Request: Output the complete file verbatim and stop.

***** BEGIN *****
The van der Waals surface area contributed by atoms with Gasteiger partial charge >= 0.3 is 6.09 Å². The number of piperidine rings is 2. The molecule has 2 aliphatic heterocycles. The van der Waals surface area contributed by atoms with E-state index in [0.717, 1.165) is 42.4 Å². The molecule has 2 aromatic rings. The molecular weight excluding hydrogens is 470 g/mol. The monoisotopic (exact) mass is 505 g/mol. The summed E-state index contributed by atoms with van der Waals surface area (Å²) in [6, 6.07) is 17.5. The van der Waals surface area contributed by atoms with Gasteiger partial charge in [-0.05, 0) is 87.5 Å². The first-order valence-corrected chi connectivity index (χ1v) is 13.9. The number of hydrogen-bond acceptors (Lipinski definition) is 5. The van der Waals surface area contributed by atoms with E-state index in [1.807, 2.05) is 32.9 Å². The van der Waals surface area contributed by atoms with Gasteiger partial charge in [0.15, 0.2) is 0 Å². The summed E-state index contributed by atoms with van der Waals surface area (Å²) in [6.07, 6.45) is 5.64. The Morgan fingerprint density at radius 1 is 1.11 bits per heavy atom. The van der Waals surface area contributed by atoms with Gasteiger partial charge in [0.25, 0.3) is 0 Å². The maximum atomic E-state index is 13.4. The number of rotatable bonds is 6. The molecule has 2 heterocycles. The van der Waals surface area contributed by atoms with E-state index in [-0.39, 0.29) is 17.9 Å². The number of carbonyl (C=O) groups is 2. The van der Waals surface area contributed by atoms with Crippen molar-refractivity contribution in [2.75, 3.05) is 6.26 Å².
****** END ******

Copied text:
The van der Waals surface area contributed by atoms with Gasteiger partial charge >= 0.3 is 6.09 Å². The number of piperidine rings is 2. The molecule has 2 aliphatic heterocycles. The van der Waals surface area contributed by atoms with E-state index in [0.717, 1.165) is 42.4 Å². The molecule has 2 aromatic rings. The molecular weight excluding hydrogens is 470 g/mol. The monoisotopic (exact) mass is 505 g/mol. The summed E-state index contributed by atoms with van der Waals surface area (Å²) in [6, 6.07) is 17.5. The van der Waals surface area contributed by atoms with Gasteiger partial charge in [-0.05, 0) is 87.5 Å². The first-order valence-corrected chi connectivity index (χ1v) is 13.9. The number of hydrogen-bond acceptors (Lipinski definition) is 5. The van der Waals surface area contributed by atoms with E-state index in [1.807, 2.05) is 32.9 Å². The van der Waals surface area contributed by atoms with Gasteiger partial charge in [0.15, 0.2) is 0 Å². The summed E-state index contributed by atoms with van der Waals surface area (Å²) in [6.07, 6.45) is 5.64. The Morgan fingerprint density at radius 1 is 1.11 bits per heavy atom. The van der Waals surface area contributed by atoms with Gasteiger partial charge in [0.25, 0.3) is 0 Å². The maximum atomic E-state index is 13.4. The number of rotatable bonds is 6. The molecule has 2 heterocycles. The van der Waals surface area contributed by atoms with E-state index in [-0.39, 0.29) is 17.9 Å². The number of carbonyl (C=O) groups is 2. The van der Waals surface area contributed by atoms with Crippen molar-refractivity contribution in [2.75, 3.05) is 6.26 Å².